From the opening bars of "Happy Holidays" at the top of "Irving Berlin's White Christmas," Brian d'Arcy James and Jeffry Denman set a tone that is so crisp it nearly sizzles. And that's before they've even begun to dig into Randy Skinner's sleek choreography and Walter Bobbie's brilliant direction.
"Irving Berlin's White Christmas," which returned Wednesday night to the Wang Theatre after skipping last year's holiday season, has the same heart as the earlier production, but James and Denman, who created the roles for the original San Francisco production, seem to bring everyone's performance level up a notch. These two have the wonderful ability to deliver routines and production numbers with incredible polish and make it look effortless.
Bobbie and his creative team, including book writers David Ives and Paul Blake, take their inspiration from the classic Bing Crosby-Danny Kaye film, in which two former Army buddies who've found success as song-and-dance men wind up in Vermont helping out their former general. Along the way, they meet two song-and-dance women and, of course, romantic complications ensue.
But Bobbie wasn't content simply to stage the film, and he opens the story up to make room for more songs from the overstuffed Irving Berlin catalog. Although they've dumped the minstrel number and only reference "It's Good to be Back in the Army" from the film, they've added such Berlin classics as "Blue Skies" and "Let Me Sing and I'm Happy." Some are simply opportunities for production numbers, like the breathtaking Act II opener, "I Love a Piano," while others cleverly introduce characters or even move the story along. But it's Bruce Pomahac's vocal arrangements that really give this "White Christmas" a unique personality. Songs that seem so familiar, like "Count Your Blessings," move almost into a minor key, while turning "Love, You Didn't Do Right By Me" into a medley with "How Deep is the Ocean," is simply inspired.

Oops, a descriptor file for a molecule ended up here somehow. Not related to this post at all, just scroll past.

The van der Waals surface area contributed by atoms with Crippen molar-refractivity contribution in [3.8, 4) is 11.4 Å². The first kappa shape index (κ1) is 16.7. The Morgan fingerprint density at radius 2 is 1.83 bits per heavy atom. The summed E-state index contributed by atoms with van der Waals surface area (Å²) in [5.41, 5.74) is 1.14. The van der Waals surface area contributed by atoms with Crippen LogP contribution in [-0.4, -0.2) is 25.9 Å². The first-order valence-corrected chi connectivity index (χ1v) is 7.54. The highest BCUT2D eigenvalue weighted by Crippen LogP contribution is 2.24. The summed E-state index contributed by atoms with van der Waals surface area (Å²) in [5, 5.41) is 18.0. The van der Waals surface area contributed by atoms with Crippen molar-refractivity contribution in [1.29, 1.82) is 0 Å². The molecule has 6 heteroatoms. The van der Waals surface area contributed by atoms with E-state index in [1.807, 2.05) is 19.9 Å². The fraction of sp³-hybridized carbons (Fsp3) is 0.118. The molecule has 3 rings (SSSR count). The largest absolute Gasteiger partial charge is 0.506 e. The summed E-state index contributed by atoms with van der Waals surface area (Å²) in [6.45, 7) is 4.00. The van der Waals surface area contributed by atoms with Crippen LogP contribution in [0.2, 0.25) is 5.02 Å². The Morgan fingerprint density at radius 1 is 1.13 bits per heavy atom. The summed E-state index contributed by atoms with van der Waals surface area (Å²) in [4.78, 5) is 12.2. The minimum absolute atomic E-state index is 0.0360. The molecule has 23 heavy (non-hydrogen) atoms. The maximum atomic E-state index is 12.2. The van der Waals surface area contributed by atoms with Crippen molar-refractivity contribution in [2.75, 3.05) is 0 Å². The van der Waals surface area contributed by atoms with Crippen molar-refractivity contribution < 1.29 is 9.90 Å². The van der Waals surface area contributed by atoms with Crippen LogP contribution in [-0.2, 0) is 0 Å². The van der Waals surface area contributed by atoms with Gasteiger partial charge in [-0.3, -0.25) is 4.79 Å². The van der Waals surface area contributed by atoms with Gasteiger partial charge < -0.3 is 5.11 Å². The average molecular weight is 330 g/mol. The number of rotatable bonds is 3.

While James and Denman are clearly the leaders, New Hampshire native Kerry O'Malley, who is reprising her role here as Betty Haynes, and Meredith Patterson, who originated the role of Judy Haynes, are more than matches for them. O'Malley's torchy version of "Love, You Didn't Do Right By Me" nearly brings down the house, while Patterson shines in "Falling Out of Love Can Be Fun."
"White Christmas" revels unapologetically in its old-fashioned musical format, in which sets slide away to make room for a romantic production number, as in "The Best Things Happen When You're Dancing," or passengers crowd into a train to turn "Snow" into an expression of joy. Skinner makes all the choreography flow lightly and easily, and yet his dancers move with impressive precision. Many members of the cast are veterans of earlier productions of "White Christmas" and they seem to have relaxed into the show without losing an ounce of energy and enthusiasm. The tap sequence for "I Love a Piano" alone is almost worth the price of admission.
Even though more songs are added, and production numbers are big and beautiful, director Bobbie keeps the show moving briskly, so that when we do come to the snow-sprinkled finale (yes, it does snow on the audience, too), it hardly seems time to go. That's OK, Berlin's songs keep you humming all the way home.